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November 2002, Volume 9, Number 11

Germany: New Law, Integration

Germany's new immigration law is scheduled to go into effect January 1, 2003. However, Germany's major opposition parties have asked the Constitutional Court to declare the law unconstitutional because it was approved with Brandenburg casting both yes and no votes in the upper house; a decision is expected by December 2002.

Germany's re-elected Social Democratic Party (SPD)-Green party coalition government signed a new agreement to guide the government over the next four years. The government's top priorities are to reduce unemployment by about 10 percent, and reduce government debt, by $10 billion. The red-green agreement includes a call to do more to integrate immigrants.

Integration. Germany placed 25th out of 32 countries in the latest Program for International Student Assessment (PISA) study, with the highest correlation between social and ethnic background and student achievement. Some analysts say that this reflects Germany's early separation of children by skill level. At age 11 or 12, the best students go to the Gymnasium, where they prepare for the Abitur, the high school exit exam that entitles them to go on to university. Others go to a less-challenging Realschule, which trains them for white-collar jobs, and others to a Hauptschule, where many learn trades in the widely-praised "work and learn" dual system.

Many experts say that Germany's extremely short school days pose particular problems for immigrant children; most school days end at 1pm, leaving little time for supplementary instruction. Immigrant children, who tend to go to Hauptschulen, are being squeezed out of apprenticeship slots by students from Realschulen. Frankfurt airport, Germany's biggest employer, in 2002 got 95 percent of its apprentices from Realschulen.

Some two million ethnic Germans moved from Eastern Europe and the ex-USSR to Germany since 1989. Most speak little or no German on arrival and most come with relatives who have no German roots. A large percentage end up on welfare, often living in ethnically segregated areas. The mayor of one town with large numbers of ethnic German "Russians" says "integration only takes place in language, school and work. If those are missing, how can you have integration?"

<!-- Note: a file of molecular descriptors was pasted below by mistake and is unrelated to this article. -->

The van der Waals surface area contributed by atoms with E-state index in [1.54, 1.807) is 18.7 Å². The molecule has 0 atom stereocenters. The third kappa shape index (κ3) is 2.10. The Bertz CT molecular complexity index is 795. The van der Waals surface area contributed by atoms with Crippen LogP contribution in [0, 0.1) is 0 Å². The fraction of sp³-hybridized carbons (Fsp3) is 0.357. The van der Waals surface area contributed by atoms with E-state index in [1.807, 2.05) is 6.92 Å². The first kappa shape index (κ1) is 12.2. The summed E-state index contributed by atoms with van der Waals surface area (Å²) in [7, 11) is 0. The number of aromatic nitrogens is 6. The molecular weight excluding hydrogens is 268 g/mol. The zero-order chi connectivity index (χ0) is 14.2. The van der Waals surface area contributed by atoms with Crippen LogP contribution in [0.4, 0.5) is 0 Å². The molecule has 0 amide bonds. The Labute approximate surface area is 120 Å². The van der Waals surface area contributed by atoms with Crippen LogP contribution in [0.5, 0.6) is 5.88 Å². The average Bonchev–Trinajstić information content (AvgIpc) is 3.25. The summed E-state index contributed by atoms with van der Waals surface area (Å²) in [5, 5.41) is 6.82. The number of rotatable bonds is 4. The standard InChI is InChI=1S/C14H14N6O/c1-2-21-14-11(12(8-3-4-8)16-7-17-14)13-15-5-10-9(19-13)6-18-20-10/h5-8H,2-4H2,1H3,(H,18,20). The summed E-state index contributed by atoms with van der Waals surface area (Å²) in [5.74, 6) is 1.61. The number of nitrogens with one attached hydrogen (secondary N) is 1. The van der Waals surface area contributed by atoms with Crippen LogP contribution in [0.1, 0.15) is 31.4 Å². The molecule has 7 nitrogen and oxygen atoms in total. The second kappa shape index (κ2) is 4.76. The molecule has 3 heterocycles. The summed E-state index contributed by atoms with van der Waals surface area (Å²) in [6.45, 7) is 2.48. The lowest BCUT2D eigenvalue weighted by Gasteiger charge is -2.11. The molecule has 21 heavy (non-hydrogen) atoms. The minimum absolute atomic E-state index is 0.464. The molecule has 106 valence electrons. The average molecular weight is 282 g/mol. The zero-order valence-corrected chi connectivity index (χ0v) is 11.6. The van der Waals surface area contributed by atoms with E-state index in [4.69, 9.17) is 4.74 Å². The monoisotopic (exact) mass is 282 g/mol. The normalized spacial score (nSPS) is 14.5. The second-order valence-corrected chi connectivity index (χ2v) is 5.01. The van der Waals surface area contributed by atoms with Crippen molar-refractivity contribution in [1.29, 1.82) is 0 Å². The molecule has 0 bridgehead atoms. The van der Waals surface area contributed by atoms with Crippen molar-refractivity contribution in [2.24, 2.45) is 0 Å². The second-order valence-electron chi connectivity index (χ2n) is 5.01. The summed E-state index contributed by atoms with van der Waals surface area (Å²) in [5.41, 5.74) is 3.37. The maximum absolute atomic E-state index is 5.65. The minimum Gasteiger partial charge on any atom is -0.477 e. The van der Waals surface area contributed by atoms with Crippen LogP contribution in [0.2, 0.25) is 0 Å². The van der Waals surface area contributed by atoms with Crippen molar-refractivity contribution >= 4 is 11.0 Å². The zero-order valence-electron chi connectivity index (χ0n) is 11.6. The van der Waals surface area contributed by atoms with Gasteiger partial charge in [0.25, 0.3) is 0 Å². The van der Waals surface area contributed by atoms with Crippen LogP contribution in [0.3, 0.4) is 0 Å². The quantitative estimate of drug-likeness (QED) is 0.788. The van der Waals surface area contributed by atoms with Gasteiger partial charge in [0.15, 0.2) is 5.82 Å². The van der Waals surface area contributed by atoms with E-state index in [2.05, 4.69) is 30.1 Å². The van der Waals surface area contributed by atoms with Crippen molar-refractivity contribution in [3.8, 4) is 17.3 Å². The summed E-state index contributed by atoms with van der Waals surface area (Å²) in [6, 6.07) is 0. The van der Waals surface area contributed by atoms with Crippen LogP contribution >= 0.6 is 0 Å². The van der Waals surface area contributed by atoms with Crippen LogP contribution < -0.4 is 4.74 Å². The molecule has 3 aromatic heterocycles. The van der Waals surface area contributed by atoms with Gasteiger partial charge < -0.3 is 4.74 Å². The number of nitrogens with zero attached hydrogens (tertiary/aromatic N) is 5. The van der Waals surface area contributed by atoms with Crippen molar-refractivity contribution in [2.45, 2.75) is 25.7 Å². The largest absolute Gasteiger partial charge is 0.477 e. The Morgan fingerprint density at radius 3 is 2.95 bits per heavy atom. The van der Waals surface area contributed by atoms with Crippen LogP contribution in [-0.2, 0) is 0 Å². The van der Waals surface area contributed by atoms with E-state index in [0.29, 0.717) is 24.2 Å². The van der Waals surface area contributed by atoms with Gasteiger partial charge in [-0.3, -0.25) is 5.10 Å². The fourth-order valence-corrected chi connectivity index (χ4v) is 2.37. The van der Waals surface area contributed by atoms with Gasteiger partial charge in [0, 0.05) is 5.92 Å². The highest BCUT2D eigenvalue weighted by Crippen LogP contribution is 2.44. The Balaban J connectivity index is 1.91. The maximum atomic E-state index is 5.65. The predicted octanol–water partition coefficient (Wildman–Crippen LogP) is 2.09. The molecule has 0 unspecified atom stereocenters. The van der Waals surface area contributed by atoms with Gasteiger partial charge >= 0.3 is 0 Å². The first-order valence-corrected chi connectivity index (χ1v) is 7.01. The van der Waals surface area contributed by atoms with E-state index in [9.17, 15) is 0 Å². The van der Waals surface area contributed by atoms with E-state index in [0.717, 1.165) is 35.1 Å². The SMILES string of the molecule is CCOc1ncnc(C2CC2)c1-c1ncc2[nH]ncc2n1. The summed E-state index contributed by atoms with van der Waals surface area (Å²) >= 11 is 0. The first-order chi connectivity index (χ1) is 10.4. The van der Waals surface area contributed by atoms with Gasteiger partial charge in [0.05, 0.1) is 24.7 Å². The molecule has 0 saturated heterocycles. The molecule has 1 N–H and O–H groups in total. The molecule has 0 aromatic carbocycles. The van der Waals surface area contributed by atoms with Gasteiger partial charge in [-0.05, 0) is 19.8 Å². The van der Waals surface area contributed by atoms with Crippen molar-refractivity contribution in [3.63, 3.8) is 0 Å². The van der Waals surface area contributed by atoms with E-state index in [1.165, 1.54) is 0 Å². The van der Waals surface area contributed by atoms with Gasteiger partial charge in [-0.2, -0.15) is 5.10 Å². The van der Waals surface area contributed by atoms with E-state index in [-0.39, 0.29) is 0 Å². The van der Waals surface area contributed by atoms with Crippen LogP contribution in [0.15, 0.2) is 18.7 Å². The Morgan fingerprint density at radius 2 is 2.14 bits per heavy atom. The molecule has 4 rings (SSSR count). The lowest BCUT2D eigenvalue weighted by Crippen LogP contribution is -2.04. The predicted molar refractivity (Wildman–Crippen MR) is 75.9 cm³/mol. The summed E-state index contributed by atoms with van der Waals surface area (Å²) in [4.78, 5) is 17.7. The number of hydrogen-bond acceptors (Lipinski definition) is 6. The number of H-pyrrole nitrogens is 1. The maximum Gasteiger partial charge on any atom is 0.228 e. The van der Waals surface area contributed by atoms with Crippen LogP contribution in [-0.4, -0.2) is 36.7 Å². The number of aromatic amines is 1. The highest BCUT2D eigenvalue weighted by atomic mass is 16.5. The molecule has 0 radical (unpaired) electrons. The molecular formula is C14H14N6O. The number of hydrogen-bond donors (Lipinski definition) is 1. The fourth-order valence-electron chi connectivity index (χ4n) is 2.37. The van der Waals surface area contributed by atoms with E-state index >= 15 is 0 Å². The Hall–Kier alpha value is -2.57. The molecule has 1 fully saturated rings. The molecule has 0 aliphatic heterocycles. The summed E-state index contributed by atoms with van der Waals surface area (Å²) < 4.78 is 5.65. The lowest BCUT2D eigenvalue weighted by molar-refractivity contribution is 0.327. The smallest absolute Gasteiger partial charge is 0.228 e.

Several of the September 11 terrorists spent time in Hamburg. Hamburg's Muslim community is being pushed further from the mainstream in the wake of revelations that some of those not involved directly in terrorism provided financial and other support to the terrorists. Both Germans and Muslims worry that the deepening division will fuel radical elements and complicate the country's attempts at integration. Police estimate that Hamburg has 1,000 Islamic radicals, about 100 of whom are considered dangerous, in a Muslim population of about 150,000.

Cem Ozdemir, formerly a Green member of Parliament, favors integration. He says: "It is wrong when the administrative court in Berlin says that a girl from a Muslim family can be exempted from sex-education lessons. That is precisely the wrong signal. It is an achievement of Western civilization that girls have the same rights as boys to find out about their bodies. And if we start following the view that they are Muslims, so they have the right to stop their children from having to confront that, we can simply dissolve our common society. Everyone has to obey the rules irrespective of whether they are German or non-German."

Illegals. The number of illegal migrants apprehended attempting to enter Germany decreased in 2001: 28,560 were apprehended, down nine percent from 2000. A total of 7,141 people (11,739 in the year 2000) were stopped at the Czech border, and 8,210 (7,404) at the Austrian border. The number of people who illegally entered Germany by air more than doubled, from 437 to 894 in 2001.

There were 2,463 smuggling cases involving 9,194 people in 2001, compared to 2,740 cases and 11,320 people in 2000.

Economy. Germany has a new "super minister" for labor and the economy, and he pledged to reduce unemployment from 4 to 3.5 million over the next two years, largely by implementing the so-called Hartz Commission recommendations that, among other things, call for reform of the state-run labor offices and more stringent rules to make it difficult for the jobless to reject offers of employment. Hartz also called for rule changes that could increase the number of low-wage jobs and lead to more short-term jobs and more self-employment. Unions fear that the government will eventually try to weaken the current Kuendigungsschutz, which makes it difficult to fire long-term employees.

Jeffrey Fleishman, "Unsettling Return to Germany," Los Angeles Times, October 22, 2002. Isabelle de Pommereau, "Germany: Schools that divide," Christian Science Monitor, October 22, 2002. Jeffrey Fleishman, Divide Widens for Hamburg's Muslims," Los Angeles Times, October 20, 2002.